SLEEP AND ATHLETIC PERFORMANCE
Sleep is a very important factor in our everyday performance. It affects our mood, cognitive ability, heart rate, recovery, and much more. Getting the correct amount of sleep help aids our natural body’s processes.
Nationwide Children’s Hospital reports that, on average, adolescents sleep two hours less than the 8-10 hours they require.
So, why do we need sleep? While we are asleep, we release growth hormones. This aids in muscle protein synthesis, which is what builds and repairs our muscles. This means sleep deprivation causes you to get less out of your training and slows recovery. There is also an increase in stress hormones when a person is experiencing sleep deprivation. The increase in stress hormones affects appetite and glucose tolerance, two things that are important for adequate fueling as well as overall health.
Additionally, sleep loss can cause neurological disturbances. This includes things like mental clarity, reaction time, and decision making. Your motivation may decrease with little sleep as well, which can lead to shorter training sessions, especially in endurance sports.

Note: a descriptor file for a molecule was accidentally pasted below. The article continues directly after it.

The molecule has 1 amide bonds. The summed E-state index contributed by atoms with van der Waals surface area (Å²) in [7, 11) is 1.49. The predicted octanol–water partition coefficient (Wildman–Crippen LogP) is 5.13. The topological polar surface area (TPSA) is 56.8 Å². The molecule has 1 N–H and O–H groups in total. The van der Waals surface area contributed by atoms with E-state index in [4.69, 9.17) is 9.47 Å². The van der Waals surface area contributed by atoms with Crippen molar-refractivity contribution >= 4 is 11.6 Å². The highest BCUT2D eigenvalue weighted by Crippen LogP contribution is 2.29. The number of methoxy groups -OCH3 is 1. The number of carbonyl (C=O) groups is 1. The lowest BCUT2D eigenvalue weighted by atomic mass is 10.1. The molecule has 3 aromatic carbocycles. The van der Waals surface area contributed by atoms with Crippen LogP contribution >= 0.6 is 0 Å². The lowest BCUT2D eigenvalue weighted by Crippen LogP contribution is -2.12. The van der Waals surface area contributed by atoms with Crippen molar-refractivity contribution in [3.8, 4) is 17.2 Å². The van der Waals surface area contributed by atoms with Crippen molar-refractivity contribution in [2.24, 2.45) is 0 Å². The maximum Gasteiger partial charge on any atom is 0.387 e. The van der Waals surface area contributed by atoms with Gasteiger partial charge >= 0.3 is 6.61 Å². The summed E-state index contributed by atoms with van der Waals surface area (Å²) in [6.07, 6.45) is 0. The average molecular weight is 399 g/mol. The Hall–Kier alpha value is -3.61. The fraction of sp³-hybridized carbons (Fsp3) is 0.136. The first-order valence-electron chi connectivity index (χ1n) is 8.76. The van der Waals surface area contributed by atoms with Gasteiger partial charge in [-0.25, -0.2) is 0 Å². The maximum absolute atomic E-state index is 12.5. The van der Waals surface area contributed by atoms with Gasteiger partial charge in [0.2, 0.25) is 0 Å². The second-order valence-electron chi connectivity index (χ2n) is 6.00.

Athletes have busy schedules which can make it harder to go to sleep at a decent time. Planning ahead is key to ensuring everything gets done and you get enough rest.
Falling asleep can be an issue for many as well. Read the list below for tips on falling and staying asleep.
- Create a bedtime routine: if you do the same thing every night before you lay down, your body will learn when it is time to sleep.
- Avoid technology before bed: screens can be very stimulating which makes it hard to calm down and fall asleep.
- Stick to a schedule: going to sleep at the same time and waking at the same time, even on weekends, helps your body know when it is time to rest each day.
- Make your room optimal for great sleep: keep it at a cool temperature, make it dark, and keep it quiet.
- Turn on the lights when it is time to wake up: our bodies natural circadian rhythm is meant to wake up in bright light.